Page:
Look to the sky and you’ll note the return of our equal parts majestic and prehistoric looking birds we know as Pacific Great Blue Heron (Ardea herodias fannini), indicating spring is truly on its way. They haven’t strayed far, this sub-species being non-migratory, and their gathering for nesting season is truly a sight to behold. Herons can be observed in all sorts of habitats in the Cowichan Valley: from salt and freshwater marshes, streams, lakes, to backyard ponds and open fields where frogs and other small amphibians are available. Here at the Cowichan Estuary Nature Centre, we make it easy for you. Tune in to our web cam to watch the action, or come to Hecate Park for a picnic to observe them in “real time.” Low tide is an especially good time to observe them forage in the mud flats!



Learn about the 30-year nesting history in Cowichan Bay, and the launch of the heron cam project.

Heron Camera Launch

Join the Coastal Waterbird Survey every month. Everyone is welcome!

Coastal Waterbird Survey






Watch the herons live at their rookery! The colony returned on February 17th this year at the Wessex Ravine in Cowichan Bay. The Nature Centre will be working with FLNRORD (Ministry of Forests, Lands, Natural Resource Operations and Rural Development Contacts) to survey nest count and the number of fledglings using the heron camera.

Click on the screen above to activate the camera. Maximize the view by clicking the square in the bottom right corner. Take control of the camera for 5 minutes by clicking the Control toggle on the bottom right corner of the screen. Enjoy!



Caption: Herons emit deep squawks. Listen to the Great Blue Heron flying into a creek in the Comox Valley. Belted Kingfishers and American Crows can also be heard in the background.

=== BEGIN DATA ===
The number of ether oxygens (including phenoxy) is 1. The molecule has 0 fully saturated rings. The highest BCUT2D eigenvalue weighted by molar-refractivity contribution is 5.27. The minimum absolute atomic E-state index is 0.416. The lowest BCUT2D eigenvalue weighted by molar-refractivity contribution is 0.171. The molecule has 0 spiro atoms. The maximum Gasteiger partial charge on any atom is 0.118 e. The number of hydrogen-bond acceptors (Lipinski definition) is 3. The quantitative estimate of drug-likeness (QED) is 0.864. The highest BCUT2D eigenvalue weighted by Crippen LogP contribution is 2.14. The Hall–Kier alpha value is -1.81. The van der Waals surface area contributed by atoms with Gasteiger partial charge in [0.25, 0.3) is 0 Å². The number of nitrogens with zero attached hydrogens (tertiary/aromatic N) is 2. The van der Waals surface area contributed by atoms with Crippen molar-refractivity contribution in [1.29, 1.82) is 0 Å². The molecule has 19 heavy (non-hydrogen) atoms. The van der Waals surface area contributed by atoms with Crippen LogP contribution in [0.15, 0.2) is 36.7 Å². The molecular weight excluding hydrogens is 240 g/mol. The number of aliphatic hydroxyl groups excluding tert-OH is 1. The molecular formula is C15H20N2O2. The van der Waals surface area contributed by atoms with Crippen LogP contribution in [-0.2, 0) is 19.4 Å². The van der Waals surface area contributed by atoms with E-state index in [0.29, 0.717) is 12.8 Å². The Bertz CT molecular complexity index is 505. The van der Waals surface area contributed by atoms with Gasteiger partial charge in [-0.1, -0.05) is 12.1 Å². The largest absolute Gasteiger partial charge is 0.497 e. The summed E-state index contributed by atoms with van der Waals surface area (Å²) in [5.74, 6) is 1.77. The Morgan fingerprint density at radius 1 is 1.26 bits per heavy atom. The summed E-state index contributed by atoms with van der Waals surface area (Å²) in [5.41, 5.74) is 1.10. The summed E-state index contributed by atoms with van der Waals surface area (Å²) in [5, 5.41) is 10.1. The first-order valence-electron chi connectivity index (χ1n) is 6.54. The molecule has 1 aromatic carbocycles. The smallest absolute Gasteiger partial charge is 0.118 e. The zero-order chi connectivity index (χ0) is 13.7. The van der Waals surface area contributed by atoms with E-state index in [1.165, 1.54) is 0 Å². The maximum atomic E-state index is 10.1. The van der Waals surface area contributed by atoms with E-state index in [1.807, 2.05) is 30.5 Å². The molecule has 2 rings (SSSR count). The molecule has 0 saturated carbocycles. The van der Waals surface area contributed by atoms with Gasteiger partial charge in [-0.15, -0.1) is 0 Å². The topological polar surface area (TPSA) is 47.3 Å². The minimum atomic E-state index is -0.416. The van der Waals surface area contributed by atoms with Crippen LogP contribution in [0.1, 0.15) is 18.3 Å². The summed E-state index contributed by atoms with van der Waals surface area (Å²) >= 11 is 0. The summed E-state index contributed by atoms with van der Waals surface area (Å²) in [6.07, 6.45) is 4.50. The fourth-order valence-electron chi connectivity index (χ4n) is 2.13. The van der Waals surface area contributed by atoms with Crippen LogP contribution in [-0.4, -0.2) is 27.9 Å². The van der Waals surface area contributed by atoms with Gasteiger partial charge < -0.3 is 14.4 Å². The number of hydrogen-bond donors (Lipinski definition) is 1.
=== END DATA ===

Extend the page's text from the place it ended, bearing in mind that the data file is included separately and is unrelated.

Audio Credit: Simon Elliott, XC597965. Accessible at www.xeno-canto.org/597965.


Caption: Great Blue Herons are most vocal during the breeding season. Listen to the begging calls of juvenile herons at a rookery. Baby herons hatch after 25 to 30 days of incubation, and begin to beg for food. Adult herons regurgitate (bring swallowed food back up) to feed their babies.

Audio Credit: Christopher McPherson, XC445084. Accessible at www.xeno-canto.org/445084.



  • Find more images, audio and video clips of Great Blue Herons from eBird.
  • Look at this Audubon map on how climate change will shift the range of herons.
  • Watch National Geographic’s short video on the heron’s secret weapon!
  • Teach your students about urban sound pollution using resources from the Noise Project.
  • Listen to a podcast on the Squamish creation story of herons from Seeking Office.
  • Read a government report on heron populations on Vancouver Island and the Gulf Islands.
  • Read a research article from the NRC Research Press on how herons consume thousands of juvenile salmon.
  • Use a Merlin Bird ID app to keep track of the birds that you see in your neighbourhood!
  • Try the Nature Centre’s word search on estuary birds.
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